"I've been into cars since I was a kid. My dad was into drag racing. He would let me drive his car in parking lots. I was not very good in school but I always loved driving and racing," Bruce White testified.
"I'm trying to be a car collector," said the shepherd of his somewhat eclectic assembly. "My first nice car was a '79 Corvette. I still have a 1990 F-150 truck. It has a five-inch lift. Perfect condition with 39,700 miles. My daily driver is an Audi A5 … and I also have two Harleys and two four-wheel-drive ATVs. Anything with a motor that goes fast I like. The others include a '96 Corvette with 11,400 miles, an '04 350Z (wife, Lynn's, daily scooter), and an '07 ZO6 with 8K on the clock. I bought that car at the time because I wanted the most state-of-the-art race car I could afford. This is still an unbelievable car. I've got it modified to 630 horsepower."
As for the black bullet before you, "I bought the car [it was red then] on eBay about 12 years ago. Nothing was very nice about it. A friend of mine named Chop helped me get it running well enough to take it drag racing and not break. We still had a problem of the right front wheel rubbing on the fender during right turns … that I never got fixed.
But in a very roundabout way he did get it fixed. All he needed was to build the nascent '69 around the cure. "I got a little carried away with the project," Bruce admitted like so many others whose mechanical mistresses have been featured on these pages. And what makes a car "nice?" All the details, all the understatement, and all the craftwork that creates an "of-a-piece" rendition. When asked about what he believed was the Camaro's most unique feature, Bruce was quick to say, "I think it is the side gills." They, like other accents in critical positions like points of light (grille surround, perimeters of the side view mirrors, hood vents, brake calipers, rocker switch covers, harnesses, valve covers and intake manifold) reflect red in a sea of black, and subtly tie the ensemble together.
"I have seen too many neat muscle cars that look nice and have a big motor, but the rest of the car, the parts you can't see, are all junk. I started with the Roadster Shop chassis because it comes as a compete assembly, suspension included. I knew that if I started out with the right chassis, I could do anything with the motor and [the rest of] my car could still handle it."
It's obvious that money was no object and that only the best would do and the players have all been celebrated for top-notch creation and epic follow-though. While the main courses were orchestrated by the Roadster Shop on Route 83 in Mundelein, Illinois, the clutch hitters were Turn Key Engine Supply in Oceanside, California, and Pro Auto Custom Interiors in Knoxville, Tennessee. Props also to Jon Wright's Custom Chrome Plating in Grafton, Ohio, and Marquez Design in West Sacramento, California.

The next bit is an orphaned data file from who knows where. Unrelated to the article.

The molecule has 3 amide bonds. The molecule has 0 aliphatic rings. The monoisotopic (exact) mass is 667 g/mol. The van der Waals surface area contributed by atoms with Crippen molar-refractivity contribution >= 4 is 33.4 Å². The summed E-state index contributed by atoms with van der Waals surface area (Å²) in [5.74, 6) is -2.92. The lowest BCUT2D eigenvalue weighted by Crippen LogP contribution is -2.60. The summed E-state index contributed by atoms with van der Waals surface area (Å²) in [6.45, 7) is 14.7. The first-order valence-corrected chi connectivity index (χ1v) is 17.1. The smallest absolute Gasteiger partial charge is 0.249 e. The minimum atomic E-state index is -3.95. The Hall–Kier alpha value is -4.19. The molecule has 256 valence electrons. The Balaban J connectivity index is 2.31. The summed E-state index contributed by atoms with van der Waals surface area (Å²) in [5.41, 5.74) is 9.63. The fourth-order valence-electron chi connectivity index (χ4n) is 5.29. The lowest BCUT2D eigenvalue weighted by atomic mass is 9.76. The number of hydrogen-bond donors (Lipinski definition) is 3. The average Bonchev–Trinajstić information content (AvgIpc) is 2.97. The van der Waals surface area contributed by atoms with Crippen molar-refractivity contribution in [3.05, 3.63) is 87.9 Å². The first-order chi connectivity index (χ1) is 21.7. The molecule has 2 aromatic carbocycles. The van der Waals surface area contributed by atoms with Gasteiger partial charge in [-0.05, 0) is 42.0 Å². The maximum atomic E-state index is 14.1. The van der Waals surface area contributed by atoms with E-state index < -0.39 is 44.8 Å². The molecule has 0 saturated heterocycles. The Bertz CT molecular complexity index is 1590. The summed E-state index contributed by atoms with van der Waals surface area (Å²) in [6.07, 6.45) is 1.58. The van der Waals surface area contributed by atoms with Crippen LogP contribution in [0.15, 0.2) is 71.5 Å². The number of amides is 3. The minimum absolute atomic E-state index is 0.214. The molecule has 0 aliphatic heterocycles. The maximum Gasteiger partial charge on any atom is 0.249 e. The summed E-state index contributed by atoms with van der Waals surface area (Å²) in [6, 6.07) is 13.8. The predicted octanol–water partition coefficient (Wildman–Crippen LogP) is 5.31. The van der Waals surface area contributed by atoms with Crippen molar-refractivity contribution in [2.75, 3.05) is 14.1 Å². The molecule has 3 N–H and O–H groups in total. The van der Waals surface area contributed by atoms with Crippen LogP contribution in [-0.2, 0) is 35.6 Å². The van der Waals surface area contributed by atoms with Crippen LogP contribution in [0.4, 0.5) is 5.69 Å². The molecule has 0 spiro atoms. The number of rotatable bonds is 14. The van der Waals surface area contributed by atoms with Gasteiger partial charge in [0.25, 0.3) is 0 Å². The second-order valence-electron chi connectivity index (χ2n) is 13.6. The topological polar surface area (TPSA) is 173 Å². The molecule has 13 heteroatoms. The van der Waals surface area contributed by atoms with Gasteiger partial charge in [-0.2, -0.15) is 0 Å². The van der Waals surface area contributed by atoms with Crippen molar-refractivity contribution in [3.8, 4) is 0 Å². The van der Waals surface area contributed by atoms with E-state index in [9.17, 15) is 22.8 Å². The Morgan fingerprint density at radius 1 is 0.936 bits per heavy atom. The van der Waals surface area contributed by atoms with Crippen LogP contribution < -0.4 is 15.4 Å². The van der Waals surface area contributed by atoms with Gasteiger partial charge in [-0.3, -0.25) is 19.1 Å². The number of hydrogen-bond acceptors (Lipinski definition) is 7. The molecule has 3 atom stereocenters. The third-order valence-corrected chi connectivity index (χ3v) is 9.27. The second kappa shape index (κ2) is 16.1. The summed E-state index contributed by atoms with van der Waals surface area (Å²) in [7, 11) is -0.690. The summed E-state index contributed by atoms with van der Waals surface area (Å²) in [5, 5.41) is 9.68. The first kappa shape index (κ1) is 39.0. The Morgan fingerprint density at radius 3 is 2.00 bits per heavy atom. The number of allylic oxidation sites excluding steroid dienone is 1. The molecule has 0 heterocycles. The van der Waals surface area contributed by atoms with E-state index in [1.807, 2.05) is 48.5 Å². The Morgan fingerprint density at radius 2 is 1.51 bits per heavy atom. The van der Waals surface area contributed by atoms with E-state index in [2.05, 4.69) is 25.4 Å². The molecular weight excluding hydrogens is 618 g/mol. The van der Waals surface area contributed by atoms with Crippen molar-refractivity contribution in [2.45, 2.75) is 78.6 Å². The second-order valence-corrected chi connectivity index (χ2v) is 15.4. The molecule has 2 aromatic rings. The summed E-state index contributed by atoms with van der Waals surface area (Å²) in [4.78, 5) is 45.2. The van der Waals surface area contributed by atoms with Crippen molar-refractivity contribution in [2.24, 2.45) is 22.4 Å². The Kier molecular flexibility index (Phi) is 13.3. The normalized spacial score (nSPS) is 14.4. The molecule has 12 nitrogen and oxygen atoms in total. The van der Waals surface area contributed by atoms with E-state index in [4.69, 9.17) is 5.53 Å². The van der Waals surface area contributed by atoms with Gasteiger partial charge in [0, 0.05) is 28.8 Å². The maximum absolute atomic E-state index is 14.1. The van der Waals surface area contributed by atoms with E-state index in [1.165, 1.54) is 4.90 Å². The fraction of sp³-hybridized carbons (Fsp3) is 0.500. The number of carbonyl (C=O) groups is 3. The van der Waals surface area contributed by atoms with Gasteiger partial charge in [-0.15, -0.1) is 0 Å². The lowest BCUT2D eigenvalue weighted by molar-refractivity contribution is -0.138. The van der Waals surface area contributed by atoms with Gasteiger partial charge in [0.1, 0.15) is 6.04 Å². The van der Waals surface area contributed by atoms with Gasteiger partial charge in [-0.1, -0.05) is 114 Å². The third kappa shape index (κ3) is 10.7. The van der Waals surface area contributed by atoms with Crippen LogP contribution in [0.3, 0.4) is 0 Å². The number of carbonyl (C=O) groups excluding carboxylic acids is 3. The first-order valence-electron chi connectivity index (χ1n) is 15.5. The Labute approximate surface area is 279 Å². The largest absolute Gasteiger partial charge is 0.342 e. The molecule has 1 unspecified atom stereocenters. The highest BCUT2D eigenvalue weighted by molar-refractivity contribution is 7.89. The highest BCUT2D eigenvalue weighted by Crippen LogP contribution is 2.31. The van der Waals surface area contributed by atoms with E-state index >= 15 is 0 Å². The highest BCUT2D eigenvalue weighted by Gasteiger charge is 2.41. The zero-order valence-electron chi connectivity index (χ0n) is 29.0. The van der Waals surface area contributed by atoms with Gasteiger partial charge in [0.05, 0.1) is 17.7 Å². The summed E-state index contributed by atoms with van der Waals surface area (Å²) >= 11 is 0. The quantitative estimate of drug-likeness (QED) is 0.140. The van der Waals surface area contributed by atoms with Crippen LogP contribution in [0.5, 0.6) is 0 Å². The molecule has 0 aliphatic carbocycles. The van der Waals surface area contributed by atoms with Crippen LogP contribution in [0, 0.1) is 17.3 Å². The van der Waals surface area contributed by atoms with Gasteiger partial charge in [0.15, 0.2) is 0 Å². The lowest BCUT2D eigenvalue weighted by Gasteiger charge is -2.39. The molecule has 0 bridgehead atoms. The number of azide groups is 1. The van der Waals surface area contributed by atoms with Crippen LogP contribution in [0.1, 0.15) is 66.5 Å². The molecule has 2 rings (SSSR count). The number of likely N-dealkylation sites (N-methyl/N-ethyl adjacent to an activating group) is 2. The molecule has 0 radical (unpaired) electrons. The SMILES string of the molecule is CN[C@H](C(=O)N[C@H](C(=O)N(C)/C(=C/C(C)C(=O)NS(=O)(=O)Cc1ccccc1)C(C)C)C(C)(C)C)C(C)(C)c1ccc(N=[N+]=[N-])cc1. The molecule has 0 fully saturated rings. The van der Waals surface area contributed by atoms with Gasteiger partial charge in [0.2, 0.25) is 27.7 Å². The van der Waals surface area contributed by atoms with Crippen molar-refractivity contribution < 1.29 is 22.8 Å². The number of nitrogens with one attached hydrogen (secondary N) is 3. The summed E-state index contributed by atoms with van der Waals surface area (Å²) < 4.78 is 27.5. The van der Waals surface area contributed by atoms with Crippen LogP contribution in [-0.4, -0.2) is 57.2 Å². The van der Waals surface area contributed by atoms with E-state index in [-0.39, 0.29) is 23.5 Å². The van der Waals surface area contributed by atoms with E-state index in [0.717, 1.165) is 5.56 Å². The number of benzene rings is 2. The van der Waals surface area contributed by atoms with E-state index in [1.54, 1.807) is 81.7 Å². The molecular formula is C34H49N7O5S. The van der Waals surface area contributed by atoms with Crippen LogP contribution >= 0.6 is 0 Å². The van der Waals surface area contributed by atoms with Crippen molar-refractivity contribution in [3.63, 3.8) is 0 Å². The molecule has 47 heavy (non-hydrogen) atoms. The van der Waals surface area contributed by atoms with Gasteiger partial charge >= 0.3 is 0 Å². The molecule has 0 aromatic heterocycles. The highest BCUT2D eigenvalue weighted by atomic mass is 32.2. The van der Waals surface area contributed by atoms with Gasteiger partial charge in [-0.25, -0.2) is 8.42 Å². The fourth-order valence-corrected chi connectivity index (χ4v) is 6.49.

For power, Bruce made the decision to stay normally aspirated, and based this notion on a 372-cubic-inch LS3 motor that Turn Key fortified with forged H-beam connecting rods and Mahle forged 10.7:1 pistons urged by the stock nodular iron crankshaft. Turn Key CNC-ported the cylinder heads, maintaining 68cc combustion chambers and 279cc intake ports. The hydraulic camshaft features a lift of 0.525-inch on both valves and duration at 0.050-inch of 226/236. Delphi lifters bump 2.16/1.59 titanium valves with 5⁄16-inch diameter chrome-moly pushrods that have a 0.080-inch wall and are 7.400 inches long.
RS dressed the LS out with a Billet Specialties Tru Trac accessory drive and custom Katech valve covers. The fuel delivery/ignition system centers on a MEFI 5 controller, a Turn Key Stage 2 fuel system, and a 90mm throttle body drawing through a K&N cone pinned to custom ducting. RS built the 1 ¾-inch stainless headers and followed up with an X-pipe where the 3-inch tract broaches Borla XR1 mufflers and continues all the way through the valance panel. Everything is tucked neatly within the width of the frame members. Cooling is nothing if not urgent, so RS adapted an AutoRad heat exchange system and electro-static fans and anchored them with a custom radiator support. So that nuts-only output, as per Turn Key's dyno, is 565 hp and 485 ft-lb of torque.